Bank of America, the lender that cut more than 10,000 jobs last year, will reduce the number of employees in 2016 as it seeks to lower costs amid declining revenue, CEO Brian Moynihan said.
“We took down the headcount by 2,000 in the fourth quarter,” Moynihan said Thursday in a Bloomberg TV interview from the World Economic Forum in Davos, Switzerland. He declined to say how many jobs would be cut this year, “but it will be lower than it is now.”
Moynihan has said in previous interviews that he expects the bank’s workforce to shrink. The second-largest U.S. lender had 213,280 employees as of Dec. 31, down 4.7 percent from a year earlier, the bank reported Tuesday.
The bank has long said it has around 15,000 employees in the Charlotte area.
Revenue growth will be “challenging,” even as the U.S. economy improves, Chief Financial Officer Paul Donofrio said Tuesday on a call with analysts after the firm reported fourth-quarter results. Net income for the three months that ended Dec. 31 increased 9.4 percent to $3.34 billion, or 28 cents a share, from a year earlier. Revenue for the year fell 2.1 percent to $82.5 billion and expenses declined 24 percent to $57.2 billion.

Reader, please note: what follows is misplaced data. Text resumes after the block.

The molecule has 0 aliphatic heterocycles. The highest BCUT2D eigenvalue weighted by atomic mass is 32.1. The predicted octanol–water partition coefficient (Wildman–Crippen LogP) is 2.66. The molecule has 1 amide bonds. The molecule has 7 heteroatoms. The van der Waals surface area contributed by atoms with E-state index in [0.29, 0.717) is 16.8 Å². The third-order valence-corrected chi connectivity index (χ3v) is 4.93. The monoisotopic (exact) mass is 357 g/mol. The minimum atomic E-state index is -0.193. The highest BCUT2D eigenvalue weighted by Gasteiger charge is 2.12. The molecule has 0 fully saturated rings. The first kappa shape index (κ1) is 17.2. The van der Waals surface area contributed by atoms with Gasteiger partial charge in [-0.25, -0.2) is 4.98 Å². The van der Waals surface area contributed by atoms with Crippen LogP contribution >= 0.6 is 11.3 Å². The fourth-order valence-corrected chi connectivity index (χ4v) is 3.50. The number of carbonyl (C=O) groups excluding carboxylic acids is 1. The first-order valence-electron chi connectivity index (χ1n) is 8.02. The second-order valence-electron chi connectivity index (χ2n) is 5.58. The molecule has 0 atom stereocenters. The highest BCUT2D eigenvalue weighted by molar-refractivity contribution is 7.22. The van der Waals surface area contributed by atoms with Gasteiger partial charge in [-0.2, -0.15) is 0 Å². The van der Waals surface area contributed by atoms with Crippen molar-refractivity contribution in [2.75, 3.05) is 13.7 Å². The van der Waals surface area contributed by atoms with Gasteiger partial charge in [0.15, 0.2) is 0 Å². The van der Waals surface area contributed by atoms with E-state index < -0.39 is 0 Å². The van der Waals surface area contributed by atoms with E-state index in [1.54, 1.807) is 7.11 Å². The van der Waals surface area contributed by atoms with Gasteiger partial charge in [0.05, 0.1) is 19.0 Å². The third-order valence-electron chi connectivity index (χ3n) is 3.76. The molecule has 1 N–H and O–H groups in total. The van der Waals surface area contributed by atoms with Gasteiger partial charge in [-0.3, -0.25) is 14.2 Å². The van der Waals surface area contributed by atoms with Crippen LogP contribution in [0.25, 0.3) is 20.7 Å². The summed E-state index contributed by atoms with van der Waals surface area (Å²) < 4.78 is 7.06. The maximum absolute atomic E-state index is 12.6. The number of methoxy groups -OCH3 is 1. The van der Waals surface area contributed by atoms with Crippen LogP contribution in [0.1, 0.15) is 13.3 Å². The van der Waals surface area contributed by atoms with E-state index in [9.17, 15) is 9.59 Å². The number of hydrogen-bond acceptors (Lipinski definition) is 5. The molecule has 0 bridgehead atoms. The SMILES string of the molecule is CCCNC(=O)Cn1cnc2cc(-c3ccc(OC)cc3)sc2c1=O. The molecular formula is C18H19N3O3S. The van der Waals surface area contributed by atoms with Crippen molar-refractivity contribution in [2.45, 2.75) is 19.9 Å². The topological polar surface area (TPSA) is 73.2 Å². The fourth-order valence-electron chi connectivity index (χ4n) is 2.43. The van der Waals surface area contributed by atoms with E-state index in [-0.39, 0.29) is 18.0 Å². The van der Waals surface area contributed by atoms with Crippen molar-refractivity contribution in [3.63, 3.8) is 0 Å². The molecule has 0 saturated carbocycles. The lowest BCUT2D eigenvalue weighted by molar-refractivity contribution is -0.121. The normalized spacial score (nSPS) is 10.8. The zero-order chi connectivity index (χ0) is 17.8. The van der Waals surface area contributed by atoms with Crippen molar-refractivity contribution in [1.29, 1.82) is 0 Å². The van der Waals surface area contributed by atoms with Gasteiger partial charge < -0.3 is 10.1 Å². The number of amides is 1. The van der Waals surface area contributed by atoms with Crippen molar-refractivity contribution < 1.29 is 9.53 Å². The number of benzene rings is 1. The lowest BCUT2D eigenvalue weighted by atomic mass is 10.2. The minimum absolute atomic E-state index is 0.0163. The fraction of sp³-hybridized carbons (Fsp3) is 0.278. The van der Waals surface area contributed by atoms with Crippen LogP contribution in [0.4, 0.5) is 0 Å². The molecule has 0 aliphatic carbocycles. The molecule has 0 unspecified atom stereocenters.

Since 2010, Bank of America has cut costs the most among its competitors as low interest rates and volatile markets stymie revenue growth. Still, the bank’s efficiency ratio, a measure of how much it costs to produce $1 of revenue, came in at 68.6 percent for 2015, compared with 57 percent for Citigroup Inc. and 57.8 percent for Wells Fargo & Co.
Bank of America shares slid 0.8 percent to $13.58 at 12:52 p.m. in New York. The stock has declined 19 percent this year, the third-worst performance in the KBW Banks Index, which has dropped 15 percent.